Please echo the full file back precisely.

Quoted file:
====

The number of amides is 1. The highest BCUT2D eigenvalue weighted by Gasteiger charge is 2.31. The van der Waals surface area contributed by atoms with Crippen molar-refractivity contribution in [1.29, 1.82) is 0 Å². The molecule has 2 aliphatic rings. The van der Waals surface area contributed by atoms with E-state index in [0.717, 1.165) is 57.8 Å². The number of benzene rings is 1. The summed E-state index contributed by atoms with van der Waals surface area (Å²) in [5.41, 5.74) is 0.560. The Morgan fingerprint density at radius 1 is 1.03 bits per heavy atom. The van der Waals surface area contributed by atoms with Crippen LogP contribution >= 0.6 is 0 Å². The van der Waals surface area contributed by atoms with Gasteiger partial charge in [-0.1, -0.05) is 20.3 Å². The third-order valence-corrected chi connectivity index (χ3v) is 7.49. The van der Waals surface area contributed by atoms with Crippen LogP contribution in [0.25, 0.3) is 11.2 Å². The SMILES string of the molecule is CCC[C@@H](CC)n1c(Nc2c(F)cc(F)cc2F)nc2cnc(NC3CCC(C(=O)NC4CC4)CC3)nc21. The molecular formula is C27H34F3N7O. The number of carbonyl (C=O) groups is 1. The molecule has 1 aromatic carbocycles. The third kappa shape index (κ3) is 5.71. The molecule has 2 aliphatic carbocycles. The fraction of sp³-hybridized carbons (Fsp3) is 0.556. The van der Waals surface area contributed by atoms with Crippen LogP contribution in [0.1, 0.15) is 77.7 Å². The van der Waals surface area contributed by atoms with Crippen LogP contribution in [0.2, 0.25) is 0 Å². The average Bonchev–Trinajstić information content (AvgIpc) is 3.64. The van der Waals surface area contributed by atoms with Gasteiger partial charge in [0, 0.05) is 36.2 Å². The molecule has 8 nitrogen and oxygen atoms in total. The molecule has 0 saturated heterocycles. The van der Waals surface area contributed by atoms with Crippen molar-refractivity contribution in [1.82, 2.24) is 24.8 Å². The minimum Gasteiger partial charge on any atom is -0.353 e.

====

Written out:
The number of amides is 1. The highest BCUT2D eigenvalue weighted by Gasteiger charge is 2.31. The van der Waals surface area contributed by atoms with Crippen molar-refractivity contribution in [1.29, 1.82) is 0 Å². The molecule has 2 aliphatic rings. The van der Waals surface area contributed by atoms with E-state index in [0.717, 1.165) is 57.8 Å². The number of benzene rings is 1. The summed E-state index contributed by atoms with van der Waals surface area (Å²) in [5.41, 5.74) is 0.560. The Morgan fingerprint density at radius 1 is 1.03 bits per heavy atom. The van der Waals surface area contributed by atoms with Crippen LogP contribution >= 0.6 is 0 Å². The van der Waals surface area contributed by atoms with Gasteiger partial charge in [-0.1, -0.05) is 20.3 Å². The third-order valence-corrected chi connectivity index (χ3v) is 7.49. The van der Waals surface area contributed by atoms with Crippen LogP contribution in [0.25, 0.3) is 11.2 Å². The SMILES string of the molecule is CCC[C@@H](CC)n1c(Nc2c(F)cc(F)cc2F)nc2cnc(NC3CCC(C(=O)NC4CC4)CC3)nc21. The molecular formula is C27H34F3N7O. The number of carbonyl (C=O) groups is 1. The molecule has 1 aromatic carbocycles. The third kappa shape index (κ3) is 5.71. The molecule has 2 aliphatic carbocycles. The fraction of sp³-hybridized carbons (Fsp3) is 0.556. The van der Waals surface area contributed by atoms with Crippen LogP contribution in [0.1, 0.15) is 77.7 Å². The van der Waals surface area contributed by atoms with Crippen LogP contribution in [0.2, 0.25) is 0 Å². The average Bonchev–Trinajstić information content (AvgIpc) is 3.64. The van der Waals surface area contributed by atoms with Gasteiger partial charge in [0, 0.05) is 36.2 Å². The molecule has 8 nitrogen and oxygen atoms in total. The molecule has 0 saturated heterocycles. The van der Waals surface area contributed by atoms with Crippen molar-refractivity contribution in [1.82, 2.24) is 24.8 Å². The minimum Gasteiger partial charge on any atom is -0.353 e.